Marcus Stroman is among the highest profile starting pitchers on the free agent market this offseason, but he’ll enter that market without throwing a single pitch in 2020.
Multiple reports have just confirmed that he’s opting out of the season citing COVID-19 concerns among his family:
BREAKING: Marcus Stroman has elected not to play the rest of the 2020 season.
— Anthony DiComo (@AnthonyDiComo) August 10, 2020
#Mets starter Marcus Stroman on opt out: 'There's just too many uncertainties, too many unknowns right now to go out there, and truly just put the health for my family and myself first and foremost.''
— Bob Nightengale (@BNightengale) August 10, 2020
Stroman, 29, was working his way back from a strained calf, which is now 100% healthy according to Stroman, himself. Indeed, this decision had apparently nothing to do with that injury at all – he called it a “collective family decision,” due to the large number of uncertainties and unknowns. Given the direction of the outbreaks in Miami and St. Louis, it’s tough to blame him (of course, we support any and all players decision to opt-out, regardless of the reason).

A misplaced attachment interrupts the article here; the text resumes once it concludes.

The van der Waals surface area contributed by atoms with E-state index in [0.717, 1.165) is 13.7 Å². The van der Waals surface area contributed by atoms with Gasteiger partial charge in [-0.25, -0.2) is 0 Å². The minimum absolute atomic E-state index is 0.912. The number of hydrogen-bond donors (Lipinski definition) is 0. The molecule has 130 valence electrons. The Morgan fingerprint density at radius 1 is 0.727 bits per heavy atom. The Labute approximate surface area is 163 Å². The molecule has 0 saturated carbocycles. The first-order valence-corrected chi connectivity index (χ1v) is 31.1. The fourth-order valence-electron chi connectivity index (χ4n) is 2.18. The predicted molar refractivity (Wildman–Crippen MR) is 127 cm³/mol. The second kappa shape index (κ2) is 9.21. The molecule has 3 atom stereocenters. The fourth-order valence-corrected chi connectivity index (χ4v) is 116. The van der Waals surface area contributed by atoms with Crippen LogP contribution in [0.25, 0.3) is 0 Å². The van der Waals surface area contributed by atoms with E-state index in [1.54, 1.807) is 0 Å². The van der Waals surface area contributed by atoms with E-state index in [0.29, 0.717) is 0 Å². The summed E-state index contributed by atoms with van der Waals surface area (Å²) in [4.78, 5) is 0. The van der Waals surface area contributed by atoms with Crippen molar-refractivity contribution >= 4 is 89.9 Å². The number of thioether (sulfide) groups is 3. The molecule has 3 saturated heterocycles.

Of course, there is another important consideration here.
Ignore the first-half of this tweet about the trade, and consider the implication of the second half:
So for 11 starts in total of Stroman, #Mets gave up Anthony Kay and Simeon Woods Richardson. While on the IL this year, Stroman exceeded six years of service, which allows him to be a free agent after the season.
— Joel Sherman (@Joelsherman1) August 10, 2020
By staying on the Injured List until now, Stroman was able to ensure that he’d reach free agency this winter, even without throwing a pitch. If, by contrast, he had opted out before the year began (throwing the exact same number of pitches as he has this season … 0), he would have not accrued any service time and thus would’ve been under Mets control for another year (presuming he wasn’t one of the “high risk” players, for whom I believe there are special clauses for this exact situation).
I’m not saying that’s particularly nefarious, but it certainly works to the significant disadvantage of the Mets, who will finish this season without Stroman or Noah Syndergaard (TJS).
The Mets are currently 7-9, in third place of the NL East. The Cubs will not play them this year, unless both teams meet in the postseason.